9 Hiller JG, Perry NJ, Poulogiannis G, et al. Perioperative events influence cancer recurrence risk after surgery. Nat Rev Clin Oncol. 2018;15(4):205-218.

10 Creed SJ, Le CP, Hassan M, et al. β2-adrenoceptor signaling regulated invadopodia formation to enhance tumor cell invasion. Breast Cancer Res. 2015;17:145.

11 Le CP, Nowell CJ, Kim-Fuchs C, et al. Chronic stress in mice remodels lymph vasculature to promote tumor cell dissemination. Nat Commun. 2016;7:10634.

12 Shapiro J, Jersky J, Katzav S, et al. Anesthetic drugs accelerate the progression of postoperative metastases of mouse tumors. J Clin Inv. 1981;67:678-685.

13 Iwasaki M, Zhao H, Jaffer T, et al. Volatile anesthetics enhance the metastasis related cellular signaling including CXCR2 of ovarian cancer cells. Oncotarget. 2016;7(18):26042-26056.

14 Huitink JM, Heimerikxs M, Nieuwland M, et al. Volatile anesthetics modulate gene expression in breast and brain tumor cells. Anesth Analg. 2010;111(6):1411-1415.

15 Desmond F, McCormack J, Mulligan N, et al. Effect of anesthetic technique on immune cell infiltration in breast cancer: a follow-up pilot analysis of a prospective, randomized investigator-masked study. Anticancer Res. 2015;35:1311-1319.

16 Melamed R, Bar-Yosef S, Shakhar G, et al. Suppression of natural killer cell activity and promotion of tumor metastasis by ketamine, thiopental, and halothane, but not by propofol: mediating mechanisms and prophylactic measures. Anesth Analg. 2003;97:1331-1339.

17 Siddiqui RA, Zerouga M, Wu M, et al. Anticancer properties of propofol-docosahexaenoate and propofol-eicosapentaenoate on breast cancer cells. Breast Cancer Res. 2005;7:R645-R654.

18 Wigmore TJ, Mohammed K, Jhanji S. Long-term survival for patients undergoing volatile versus IV anesthesia for cancer surgery. Anesthesiology. 2016;124:69-79.

19 Mikami J, Kurokawa Y, Takahashi T, et al. Antitumor effect of antiplatelet agents in gastric cancer cells: an in vivo and in vitro study. Gastric Cancer. 2016;19(3):817-826.

20 Algra AM, Rothwell PM. Effects of regular aspirin on long-term cancer incidence and metastasis: a systematic comparison of evidence from observational studies versus randomized trials. Lancet Oncol. 2012;13(5):518-527.

21 Liu J-F, Jamieson GG, Wu T-C, et al. A preliminary study on the postoperative survival of patients given aspirin after resection for squamous cell carcinoma of the esophagus or adenocarcinoma of the cardia. Ann Surg Oncol. 2009;16(5):1397-1402.

22 Aspirin in preventing recurrence of cancer in patients with HER2 negative Stage II-III breast cancer after chemotherapy, surgery, and/or radiation therapy. Updated May 27, 2021. Accessed August 14, 2021.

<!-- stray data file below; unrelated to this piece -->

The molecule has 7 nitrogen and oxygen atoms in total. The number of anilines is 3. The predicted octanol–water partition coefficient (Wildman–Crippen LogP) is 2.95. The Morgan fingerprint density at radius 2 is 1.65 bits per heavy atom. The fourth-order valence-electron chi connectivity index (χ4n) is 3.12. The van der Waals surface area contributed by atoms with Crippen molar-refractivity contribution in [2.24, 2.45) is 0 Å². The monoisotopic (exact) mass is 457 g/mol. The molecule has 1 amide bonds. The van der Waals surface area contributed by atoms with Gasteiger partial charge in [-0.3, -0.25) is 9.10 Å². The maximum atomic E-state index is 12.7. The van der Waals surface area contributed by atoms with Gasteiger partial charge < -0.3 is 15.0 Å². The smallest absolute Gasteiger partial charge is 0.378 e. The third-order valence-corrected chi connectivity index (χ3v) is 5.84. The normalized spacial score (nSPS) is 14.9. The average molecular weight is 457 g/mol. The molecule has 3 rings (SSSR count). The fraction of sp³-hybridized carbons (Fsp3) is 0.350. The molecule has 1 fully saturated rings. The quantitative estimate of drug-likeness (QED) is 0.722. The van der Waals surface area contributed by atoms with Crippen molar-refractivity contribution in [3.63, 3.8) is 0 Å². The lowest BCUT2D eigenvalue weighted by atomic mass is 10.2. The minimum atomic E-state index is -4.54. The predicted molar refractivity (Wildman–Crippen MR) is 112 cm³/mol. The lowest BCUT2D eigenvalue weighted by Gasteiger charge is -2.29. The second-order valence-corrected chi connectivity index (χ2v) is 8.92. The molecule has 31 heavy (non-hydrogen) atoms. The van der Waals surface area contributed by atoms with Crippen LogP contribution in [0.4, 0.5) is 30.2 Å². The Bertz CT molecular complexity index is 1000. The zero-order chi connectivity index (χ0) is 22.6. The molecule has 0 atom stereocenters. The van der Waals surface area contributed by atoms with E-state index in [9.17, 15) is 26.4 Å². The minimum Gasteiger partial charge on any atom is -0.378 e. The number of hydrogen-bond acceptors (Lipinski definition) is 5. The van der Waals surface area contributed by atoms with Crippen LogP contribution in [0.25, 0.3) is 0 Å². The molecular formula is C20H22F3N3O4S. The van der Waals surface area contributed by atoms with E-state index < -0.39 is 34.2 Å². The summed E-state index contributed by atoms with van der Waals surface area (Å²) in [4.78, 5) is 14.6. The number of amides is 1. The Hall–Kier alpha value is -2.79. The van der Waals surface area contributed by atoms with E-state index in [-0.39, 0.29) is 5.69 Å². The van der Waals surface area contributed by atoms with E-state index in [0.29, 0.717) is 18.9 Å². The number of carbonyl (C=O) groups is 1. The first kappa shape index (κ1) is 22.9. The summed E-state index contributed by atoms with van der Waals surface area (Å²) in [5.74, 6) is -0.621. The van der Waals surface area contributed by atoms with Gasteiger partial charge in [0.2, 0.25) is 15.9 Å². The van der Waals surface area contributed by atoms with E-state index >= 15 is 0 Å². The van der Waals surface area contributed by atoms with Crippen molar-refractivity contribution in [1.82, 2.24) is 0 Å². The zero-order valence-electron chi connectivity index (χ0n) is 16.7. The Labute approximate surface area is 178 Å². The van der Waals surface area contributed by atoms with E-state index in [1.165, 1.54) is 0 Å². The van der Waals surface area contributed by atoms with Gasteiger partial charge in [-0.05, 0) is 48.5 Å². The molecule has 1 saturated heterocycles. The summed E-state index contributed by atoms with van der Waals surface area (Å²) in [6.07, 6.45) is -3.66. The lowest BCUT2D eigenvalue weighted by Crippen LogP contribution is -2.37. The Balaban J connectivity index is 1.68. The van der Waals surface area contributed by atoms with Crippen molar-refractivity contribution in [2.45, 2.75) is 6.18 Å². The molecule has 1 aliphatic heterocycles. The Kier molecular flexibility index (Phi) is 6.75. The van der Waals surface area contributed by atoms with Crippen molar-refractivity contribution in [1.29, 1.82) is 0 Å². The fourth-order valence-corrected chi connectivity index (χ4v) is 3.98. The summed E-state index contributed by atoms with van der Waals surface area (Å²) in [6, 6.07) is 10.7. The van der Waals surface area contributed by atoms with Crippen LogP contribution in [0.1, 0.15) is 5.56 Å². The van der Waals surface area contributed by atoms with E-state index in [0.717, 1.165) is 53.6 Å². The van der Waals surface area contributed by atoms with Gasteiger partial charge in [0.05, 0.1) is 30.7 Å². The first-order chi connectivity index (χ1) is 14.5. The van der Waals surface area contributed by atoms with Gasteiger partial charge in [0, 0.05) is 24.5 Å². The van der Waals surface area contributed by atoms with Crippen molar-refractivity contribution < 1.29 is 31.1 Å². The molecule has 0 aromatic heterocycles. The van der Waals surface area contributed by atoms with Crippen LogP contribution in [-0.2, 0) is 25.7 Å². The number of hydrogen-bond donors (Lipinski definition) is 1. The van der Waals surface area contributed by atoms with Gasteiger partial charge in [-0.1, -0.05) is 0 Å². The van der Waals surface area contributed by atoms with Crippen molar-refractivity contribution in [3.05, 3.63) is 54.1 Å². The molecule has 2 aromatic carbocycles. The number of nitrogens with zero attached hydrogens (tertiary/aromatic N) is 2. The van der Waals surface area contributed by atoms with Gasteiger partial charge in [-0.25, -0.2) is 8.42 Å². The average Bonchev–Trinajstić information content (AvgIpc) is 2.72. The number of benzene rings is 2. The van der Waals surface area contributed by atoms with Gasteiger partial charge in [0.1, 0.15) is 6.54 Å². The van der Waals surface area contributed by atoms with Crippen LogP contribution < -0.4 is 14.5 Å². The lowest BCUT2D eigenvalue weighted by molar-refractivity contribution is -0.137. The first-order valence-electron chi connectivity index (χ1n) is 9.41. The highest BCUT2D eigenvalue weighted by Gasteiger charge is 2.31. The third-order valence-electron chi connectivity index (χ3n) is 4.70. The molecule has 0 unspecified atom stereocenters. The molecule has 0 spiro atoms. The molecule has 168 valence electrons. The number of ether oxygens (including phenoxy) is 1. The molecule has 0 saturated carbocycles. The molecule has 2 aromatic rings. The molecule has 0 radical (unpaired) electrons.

23 A trial of aspirin on recurrence and survival in colon cancer patients (ASPIRIN). Updated February 7, 2020. Accessed August 14, 2021.

24 Adjuvant aspirin treatment for colon cancer patients. Updated October 5, 2020. Accessed August 14, 2021.

25 Scatena C, Roncella M, Di Paolo A, et al. Doxycycline, an inhibitor of mitochondrial biogenesis, effectively reduces cancer stem cells (CSCs) in early breast cancer patients: a clinical pilot study. Front Oncol. 2018;8:452.

26 Zhang L, Xu L, Zhang F, et al. Doxycycline inhibits the cancer stem cell phenotype and epithelial-to-mesenchymal transition in breast cancer. Cell Cycle. 2017;16(8):737-745.

27 Chatterjee S, Chaubal R, Maitra A, et al. Pre-operative progesterone benefits operable breast cancer patients by modulating surgical stress. Breast Cancer Res Treat. 2018;170(2):431-438.

28 Dasgupta A, Lim AR, Ghajar CM. Circulating and disseminating tumor cells: harbingers or initiators of metastasis. Mol Oncol. 2017;11(1):40-61.

29 Pang S, Li H, Xu S, et al. Circulating tumor cells at baseline and late phase of treatment provide prognostic value in breast cancer. Sci Rep. 2021;11(1):13441.

30 Vogelzang NJ, Fizazi K, Burke JM, et al. Circulating tumor cells in a phase 3 study of docetaxel and prednisone with or without lenalidomide in metastatic castration-resistant prostate cancer. Eur Urol. 2017;71(2):168-171.

31 Riethdorf S, O’Flaherty LO, Hille C, et al. Clinical application of the CellSearch platform in cancer patients. Adv Drug Deliv Rev. 2018;125:102-121.